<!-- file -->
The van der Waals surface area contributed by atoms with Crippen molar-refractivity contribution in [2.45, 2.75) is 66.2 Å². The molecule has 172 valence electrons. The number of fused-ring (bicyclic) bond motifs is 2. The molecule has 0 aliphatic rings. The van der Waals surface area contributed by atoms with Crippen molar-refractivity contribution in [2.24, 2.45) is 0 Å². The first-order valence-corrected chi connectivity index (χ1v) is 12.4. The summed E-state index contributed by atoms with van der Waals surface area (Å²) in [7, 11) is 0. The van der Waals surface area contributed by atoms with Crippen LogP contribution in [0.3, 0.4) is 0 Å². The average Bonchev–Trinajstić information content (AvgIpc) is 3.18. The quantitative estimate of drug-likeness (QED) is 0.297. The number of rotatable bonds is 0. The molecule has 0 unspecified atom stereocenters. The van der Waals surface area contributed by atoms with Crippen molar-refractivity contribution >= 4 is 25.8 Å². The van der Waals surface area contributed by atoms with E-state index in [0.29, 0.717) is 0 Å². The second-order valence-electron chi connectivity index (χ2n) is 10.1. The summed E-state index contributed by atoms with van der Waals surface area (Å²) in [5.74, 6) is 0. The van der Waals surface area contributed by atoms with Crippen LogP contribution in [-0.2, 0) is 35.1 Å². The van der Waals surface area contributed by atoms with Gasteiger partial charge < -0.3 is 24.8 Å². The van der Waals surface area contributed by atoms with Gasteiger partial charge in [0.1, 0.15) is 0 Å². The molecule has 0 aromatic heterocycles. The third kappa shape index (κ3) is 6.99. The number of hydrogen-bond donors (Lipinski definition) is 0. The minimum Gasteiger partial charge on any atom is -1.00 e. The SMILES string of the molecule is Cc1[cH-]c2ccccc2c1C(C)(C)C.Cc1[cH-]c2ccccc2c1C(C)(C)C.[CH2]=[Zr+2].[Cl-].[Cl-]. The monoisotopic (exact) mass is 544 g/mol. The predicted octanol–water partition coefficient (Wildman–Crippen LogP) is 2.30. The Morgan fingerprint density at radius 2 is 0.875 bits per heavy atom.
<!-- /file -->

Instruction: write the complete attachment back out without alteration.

The van der Waals surface area contributed by atoms with Crippen molar-refractivity contribution in [2.45, 2.75) is 66.2 Å². The molecule has 172 valence electrons. The number of fused-ring (bicyclic) bond motifs is 2. The molecule has 0 aliphatic rings. The van der Waals surface area contributed by atoms with Crippen molar-refractivity contribution in [2.24, 2.45) is 0 Å². The first-order valence-corrected chi connectivity index (χ1v) is 12.4. The summed E-state index contributed by atoms with van der Waals surface area (Å²) in [7, 11) is 0. The van der Waals surface area contributed by atoms with Crippen LogP contribution in [0.3, 0.4) is 0 Å². The average Bonchev–Trinajstić information content (AvgIpc) is 3.18. The quantitative estimate of drug-likeness (QED) is 0.297. The number of rotatable bonds is 0. The molecule has 0 unspecified atom stereocenters. The van der Waals surface area contributed by atoms with Crippen molar-refractivity contribution >= 4 is 25.8 Å². The van der Waals surface area contributed by atoms with E-state index in [0.29, 0.717) is 0 Å². The second-order valence-electron chi connectivity index (χ2n) is 10.1. The summed E-state index contributed by atoms with van der Waals surface area (Å²) in [5.74, 6) is 0. The van der Waals surface area contributed by atoms with Crippen LogP contribution in [-0.2, 0) is 35.1 Å². The van der Waals surface area contributed by atoms with Gasteiger partial charge < -0.3 is 24.8 Å². The van der Waals surface area contributed by atoms with Gasteiger partial charge in [0.1, 0.15) is 0 Å². The molecule has 0 aromatic heterocycles. The third kappa shape index (κ3) is 6.99. The number of hydrogen-bond donors (Lipinski definition) is 0. The minimum Gasteiger partial charge on any atom is -1.00 e. The SMILES string of the molecule is Cc1[cH-]c2ccccc2c1C(C)(C)C.Cc1[cH-]c2ccccc2c1C(C)(C)C.[CH2]=[Zr+2].[Cl-].[Cl-]. The monoisotopic (exact) mass is 544 g/mol. The predicted octanol–water partition coefficient (Wildman–Crippen LogP) is 2.30. The Morgan fingerprint density at radius 2 is 0.875 bits per heavy atom.